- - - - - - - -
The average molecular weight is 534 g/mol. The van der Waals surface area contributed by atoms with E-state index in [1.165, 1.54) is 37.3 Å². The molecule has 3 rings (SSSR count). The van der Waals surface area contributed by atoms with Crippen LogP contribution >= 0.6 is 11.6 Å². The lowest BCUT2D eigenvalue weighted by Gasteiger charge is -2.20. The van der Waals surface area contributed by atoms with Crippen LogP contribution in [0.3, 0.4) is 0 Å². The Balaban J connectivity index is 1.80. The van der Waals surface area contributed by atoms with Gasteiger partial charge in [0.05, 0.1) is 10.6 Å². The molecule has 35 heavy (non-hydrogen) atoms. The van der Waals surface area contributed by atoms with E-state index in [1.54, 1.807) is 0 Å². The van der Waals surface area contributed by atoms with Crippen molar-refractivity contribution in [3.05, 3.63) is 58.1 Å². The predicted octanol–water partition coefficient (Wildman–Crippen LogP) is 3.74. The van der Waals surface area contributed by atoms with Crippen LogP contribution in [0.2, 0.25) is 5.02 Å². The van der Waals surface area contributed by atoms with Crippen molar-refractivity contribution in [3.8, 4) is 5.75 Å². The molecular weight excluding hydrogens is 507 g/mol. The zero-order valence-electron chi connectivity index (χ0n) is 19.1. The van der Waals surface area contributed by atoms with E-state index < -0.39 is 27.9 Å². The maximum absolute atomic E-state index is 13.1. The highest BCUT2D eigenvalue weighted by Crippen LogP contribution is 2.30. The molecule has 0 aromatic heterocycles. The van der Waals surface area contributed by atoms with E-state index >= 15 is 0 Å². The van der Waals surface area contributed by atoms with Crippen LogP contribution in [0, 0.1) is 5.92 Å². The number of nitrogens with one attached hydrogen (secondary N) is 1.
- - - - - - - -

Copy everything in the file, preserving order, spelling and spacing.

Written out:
The average molecular weight is 534 g/mol. The van der Waals surface area contributed by atoms with E-state index in [1.165, 1.54) is 37.3 Å². The molecule has 3 rings (SSSR count). The van der Waals surface area contributed by atoms with Crippen LogP contribution >= 0.6 is 11.6 Å². The lowest BCUT2D eigenvalue weighted by Gasteiger charge is -2.20. The van der Waals surface area contributed by atoms with Crippen LogP contribution in [0.3, 0.4) is 0 Å². The Balaban J connectivity index is 1.80. The van der Waals surface area contributed by atoms with Gasteiger partial charge in [0.05, 0.1) is 10.6 Å². The molecule has 35 heavy (non-hydrogen) atoms. The van der Waals surface area contributed by atoms with E-state index in [1.54, 1.807) is 0 Å². The van der Waals surface area contributed by atoms with Crippen molar-refractivity contribution in [3.05, 3.63) is 58.1 Å². The predicted octanol–water partition coefficient (Wildman–Crippen LogP) is 3.74. The van der Waals surface area contributed by atoms with Crippen LogP contribution in [0.2, 0.25) is 5.02 Å². The van der Waals surface area contributed by atoms with Crippen molar-refractivity contribution in [3.8, 4) is 5.75 Å². The molecular weight excluding hydrogens is 507 g/mol. The zero-order valence-electron chi connectivity index (χ0n) is 19.1. The van der Waals surface area contributed by atoms with E-state index < -0.39 is 27.9 Å². The maximum absolute atomic E-state index is 13.1. The highest BCUT2D eigenvalue weighted by Crippen LogP contribution is 2.30. The molecule has 0 aromatic heterocycles. The van der Waals surface area contributed by atoms with E-state index >= 15 is 0 Å². The van der Waals surface area contributed by atoms with Crippen LogP contribution in [0, 0.1) is 5.92 Å². The number of nitrogens with one attached hydrogen (secondary N) is 1.